Ontario company launches made-for-farming drone technology

Greg holding the drone - web
By Lilian Schaer for AgInnovation Ontario

London ON – A new Unmanned Aerial Vehicle (UAV) designed and built in Ontario specifically for agricultural uses has been launched on the market.

A&L Canada Laboratories of London, Ontario has developed and equipped the first-of-its kind drone with the sensors, equipment, and software that will let farmers easily collect and interpret valuable data that will help them make good crop and business management decisions.

“We have built a plane that is a full solution – easy to fly, affordable, and with reliable software that works seamlessly,” explains Greg Patterson, Certified Crop Advisor and President of A&L Canada Laboratories. “We can have data from a plane onto a tablet on the edge of the field in 10 minutes.”  The company has also developed a multispectral sensor that can fit either into the UAV it has developed or can be retrofitted into other drones.

A&L’s multispectral sensor picks up more bandwidths of light than the currently used infrared sensors, enabling farmers to collect and extract more data – data that can be used to determine crop yields, identify nutritional disorders in plants, or detect the presence of disease in a field.

Greg Patterson - web

A&L Labs President Greg Patterson – photo by Martin Schwalbe

“We’re about selling a technology that is useful to farmers in gathering crop production data, offering a solution that is practical and easy for anyone to use,” says Patterson. “Not only does our technology collect data, but we also offer the agronomy support for interpreting that data, which no one else in the industry currently does.”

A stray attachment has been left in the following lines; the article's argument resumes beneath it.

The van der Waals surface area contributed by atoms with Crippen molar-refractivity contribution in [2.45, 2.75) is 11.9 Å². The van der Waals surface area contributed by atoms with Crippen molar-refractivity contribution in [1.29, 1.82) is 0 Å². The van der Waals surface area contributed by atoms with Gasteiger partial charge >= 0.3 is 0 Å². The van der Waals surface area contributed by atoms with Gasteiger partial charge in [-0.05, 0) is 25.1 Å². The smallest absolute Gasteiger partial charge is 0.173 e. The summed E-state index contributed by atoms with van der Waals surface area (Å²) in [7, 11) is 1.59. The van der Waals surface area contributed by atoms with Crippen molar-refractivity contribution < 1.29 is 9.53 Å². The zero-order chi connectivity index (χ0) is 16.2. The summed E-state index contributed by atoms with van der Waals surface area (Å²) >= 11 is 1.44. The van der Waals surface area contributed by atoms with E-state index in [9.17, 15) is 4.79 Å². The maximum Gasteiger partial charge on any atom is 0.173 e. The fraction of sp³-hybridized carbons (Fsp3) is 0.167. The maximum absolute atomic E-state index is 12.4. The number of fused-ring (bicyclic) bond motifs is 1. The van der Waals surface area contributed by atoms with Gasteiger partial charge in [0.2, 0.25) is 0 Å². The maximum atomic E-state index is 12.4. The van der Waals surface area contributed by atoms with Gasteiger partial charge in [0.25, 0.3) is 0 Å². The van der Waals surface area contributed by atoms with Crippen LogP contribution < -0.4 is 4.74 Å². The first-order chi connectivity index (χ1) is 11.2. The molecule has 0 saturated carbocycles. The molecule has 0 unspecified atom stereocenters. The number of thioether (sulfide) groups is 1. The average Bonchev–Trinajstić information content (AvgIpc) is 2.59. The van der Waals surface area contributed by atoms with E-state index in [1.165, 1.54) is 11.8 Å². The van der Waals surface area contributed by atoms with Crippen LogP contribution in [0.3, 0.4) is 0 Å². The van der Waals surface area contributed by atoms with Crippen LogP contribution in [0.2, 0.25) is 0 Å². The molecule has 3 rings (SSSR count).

Drone technology has been growing in popularity in North America in recent years for both recreational and businesses. Agriculture with its large cropland areas is particularly emerging as an industry the technology can have beneficial applications.

A report by the Association for Unmanned Vehicle Systems International predicts commercial drones will create more than $80 billion USD in economic impact over the next decade, and that precision agriculture will be responsible for the biggest portion of that growth.

A&L Canada began experimenting with UAV technology in 2009, but challenges linked to finding suitable equipment and reliable software convinced the company to design their own system from the ground up with the needs of their agricultural client base in mind.

Drone - web

Photo by Martin Schwalbe

The beta version of the UAV was on display at Canada’s Outdoor Farm Show in Woodstock last September and A&L has been taking orders for spring 2016 delivery of the units. A&L is also planning to offer customized data collection services using UAVs.

The technology will be marketed by Aero Insights Inc., a division of A&L Canada Laboratories. A&L Canada was formed in 1985 and is Canada’s largest agricultural and environmental laboratory specializing in soil, plant tissue, fertilizer and water testing.

Photography for AgInnovation Ontario by Martin Schwalbe

3 thoughts on “Ontario company launches made-for-farming drone technology

  1. Daniel R. Silbernagel

    Does the sensing data collection pick up other types of data? In western Canada we have lots of under ground third party assets (pipelines, etc. ) – would it pick up stressed plants due to salts, heat, poor topsoil?

    Reply
    1. AgInnovation Ontario Post author

      Hi Daniel – thanks for the question. I’ve asked someone at A&L to answer as I’m not sure. Thanks, Lilian

      Reply
    2. AgInnovation Ontario Post author

      Hi again – here’s the response I received:

      The sensor will identify plant stress or plants that are healthier than other plants. You will then have to identify what is causing the stress. It could be disease related, nutrient related, moisture related, salts related, compaction related etc. so yes you can identify third party assets (ie. pipelines. etc.) if they are creating a healthy or unhealthy environment for the crop.

      Reply

Leave a Reply

Your email address will not be published. Required fields are marked *